If you’ve ever heard of a little book called How to Win Friends and Influence People by Dale Carnegie, then you’ll know that there are a few blank pages at the end of it for you to write down your experiences in applying the principles taught in the book.
My husband brought it home after talking to a woman he met while on a trouble call at her home (he works for a major communications company). She gave it to him after he was admiring her library collection and conversing about her entrepreneurial skills as a successful investor of stocks. The book is old in years. It is a hard-cover and the 84th printing. It is quite tattered and worn, the pages yellow. My husband loves all these physical qualities of books. To find the content just as fascinating was a bonus.
Over the past few years, I’ve read most of the book on my frequent trips to the bathroom. I like it because the chapters are short and to the point which is perfect because I am an in-out-of-the-bathroom type of person (TMI). In less than five minutes, I can just open it up to any page to see what lesson I could learn that day that’d help me be more successful in life (again, TMI). Many of them, I was happy to see, were principles that I already incorporated in my everyday life and I was most inclined to give myself a pat on the back. For example, “Six Ways to Make People Like You.” I feel that most people do like me because I am genuinely interested in other people. So, I’ll recall an incident that my children bring up and laugh about but not because it’s absurd, but because of what happened.
A little over two years ago now, my husband’s mother had just passed away and we were helping my father-in-law throw a garage sale as he was going to move North with his eldest daughter. Almost everything was up for sale. Only a few people stopped by throughout the morning and it wasn’t much success.
An elderly man came over and inquired about chairs. Were there any he might be able to purchase for his home? I smiled and told him we have all kinds…a folding kind, the lounging type, bar stools. He much liked the folding kind so he bought that one. He also bought the lounging type…it was quite sturdy and would be perfect for my wife, said he.
I then asked if he was interested in anything else…for his wife. And he thought about it. And he started telling me about her, his dear wife, how they’d been together for over 50 years (50 years??, I exclaim) and maybe she’d like a painting…well, take a look, let me know if you like any of these! Or, maybe she’d even like this jewelry armoire…”Oh my, that is too large for our home!” he answered. “But, she would definitely like that…it has lots of drawers!” As he inspected and remarked at the drawers I stepped back and let him think about it. “Ok! I’ll take it!” I made a $75 sale in less than twenty minutes!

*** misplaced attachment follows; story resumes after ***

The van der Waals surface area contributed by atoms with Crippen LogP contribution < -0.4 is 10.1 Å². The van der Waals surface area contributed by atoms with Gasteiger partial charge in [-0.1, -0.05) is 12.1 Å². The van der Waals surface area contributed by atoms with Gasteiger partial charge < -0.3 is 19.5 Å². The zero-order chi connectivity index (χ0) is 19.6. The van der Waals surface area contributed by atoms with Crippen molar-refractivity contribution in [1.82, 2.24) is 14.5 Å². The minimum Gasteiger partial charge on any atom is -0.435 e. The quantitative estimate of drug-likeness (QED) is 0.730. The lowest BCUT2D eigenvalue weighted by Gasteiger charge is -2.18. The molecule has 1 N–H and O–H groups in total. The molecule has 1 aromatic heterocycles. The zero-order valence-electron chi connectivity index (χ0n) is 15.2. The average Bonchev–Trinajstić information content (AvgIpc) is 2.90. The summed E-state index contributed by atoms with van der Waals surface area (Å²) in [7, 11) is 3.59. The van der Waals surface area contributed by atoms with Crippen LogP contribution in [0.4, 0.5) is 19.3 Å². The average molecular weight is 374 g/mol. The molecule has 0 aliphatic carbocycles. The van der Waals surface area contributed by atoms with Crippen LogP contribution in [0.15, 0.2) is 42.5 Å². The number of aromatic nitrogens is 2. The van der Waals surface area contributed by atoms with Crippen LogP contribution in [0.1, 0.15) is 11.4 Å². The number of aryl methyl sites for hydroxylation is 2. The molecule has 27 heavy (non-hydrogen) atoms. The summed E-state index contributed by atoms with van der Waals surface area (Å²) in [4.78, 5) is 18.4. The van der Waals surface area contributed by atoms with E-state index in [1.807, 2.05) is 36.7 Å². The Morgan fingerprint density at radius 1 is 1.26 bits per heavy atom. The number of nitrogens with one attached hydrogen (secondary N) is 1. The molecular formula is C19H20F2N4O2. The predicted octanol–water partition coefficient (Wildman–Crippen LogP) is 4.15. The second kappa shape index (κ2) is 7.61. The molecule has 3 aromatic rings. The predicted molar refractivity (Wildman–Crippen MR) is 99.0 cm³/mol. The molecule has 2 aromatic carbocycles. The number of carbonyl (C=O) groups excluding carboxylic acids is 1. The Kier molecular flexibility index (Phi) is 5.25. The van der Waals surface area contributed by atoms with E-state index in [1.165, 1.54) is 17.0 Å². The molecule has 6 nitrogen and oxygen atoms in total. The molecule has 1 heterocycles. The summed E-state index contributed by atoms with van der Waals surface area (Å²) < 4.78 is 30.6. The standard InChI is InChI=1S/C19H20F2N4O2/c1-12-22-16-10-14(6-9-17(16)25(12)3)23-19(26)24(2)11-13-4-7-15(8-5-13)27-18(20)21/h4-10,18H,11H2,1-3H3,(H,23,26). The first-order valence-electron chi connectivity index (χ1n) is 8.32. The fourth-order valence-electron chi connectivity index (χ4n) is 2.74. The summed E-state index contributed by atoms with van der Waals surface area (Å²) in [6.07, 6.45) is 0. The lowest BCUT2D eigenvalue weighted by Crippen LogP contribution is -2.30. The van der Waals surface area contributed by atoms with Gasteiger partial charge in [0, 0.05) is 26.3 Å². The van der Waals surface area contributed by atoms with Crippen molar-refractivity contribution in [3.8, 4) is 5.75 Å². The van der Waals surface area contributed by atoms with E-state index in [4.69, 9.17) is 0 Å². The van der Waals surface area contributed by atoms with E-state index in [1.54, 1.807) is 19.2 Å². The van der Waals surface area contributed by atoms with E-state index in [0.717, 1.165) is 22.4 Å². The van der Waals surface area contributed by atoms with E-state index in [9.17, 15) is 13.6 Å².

As my sister-in-law and children huffed and puffed carrying the two chairs and the jewelry armoire to the man’s vehicle (I was pregnant at the time so I couldn’t lift more than twenty pounds…hehe) I continued talking to him and found out some more great information. He was originally from Chicago (Oh my! So is my husband and his family) and that he is a veteran police officer from up there and down here in Florida (Oh yes! I saw that you had a Vet sticker on your bumper!) and on and on for a good ten plus minutes more. It was quite interesting and I was glad to have met this old man and let him enjoy sharing stories of his youth, of his Life. As he was packing up his vehicle and ready to leave, I noticed him eye-balling the recycle bin at the end of the driveway, full of cookbooks and recipe magazines. He asked if he could look through them and see if any would be good to bring home to his lovely wife. I told him yes, most definitely! He ended up taking a box full of those, too. (No charge, but why would I?) I waved goodbye and he was off, thanking me for such great conversation.
I had made a good acquaintance and a little bit of money in the process, which was the goal of the garage sale, anyways. A success! My kids and, probably, my sister-in-law didn’t understand me. But, it wasn’t a lesson for them to learn then. It was a lesson for them to learn over and over again as they recalled the incident and laugh at me. “Mom, why do you always talk to people and when you like them, you put your hand on their shoulder? Why do you care? What is the point?”
We are all humans, we live for each other and we live for ourselves. We do things to get a result. We do them honorably and with a humble attitude, if you are so inclined. I do it because I love to hear other people’s stories. They are so different from mine! I love to learn something new about/from someone because, in turn, I learn something about/for myself. When I place my hand on their shoulder it’s because I feel a bond. I care because that is my nature, and again, a lesson learned is something I can teach to someone else. The point is that if I can show my kids compassion for others then they will be more mindful about themselves. They will learn to love and accept themselves. They will see that they are worth being interested in, just like that old man they saw mommy talking to. They will see that everything matters and it doesn’t take much effort to just listen.
So, if you want people to like you…
In a Nutshell
Rule 1 : Become genuinely interested in other people.
Rule 2 : Smile.
Rule 3 : Remember that a man’s name is to him the sweetest and most important sound in any language. (This is the only one I didn’t do…I never said I was perfect! Ha!)
Rule 4 : Be a good listener. Encourage others to talk about themselves.
Rule 5 : Talk in terms of the other man’s interests.
Rule 6 : Make the other person feel important-and do it sincerely.
Carnegie, Dale. How to Win Friends and Influence People. New York: Simon and Schuster, Inc., 1936. Print.
Like Carnegie said, “In a Nutshell”(103).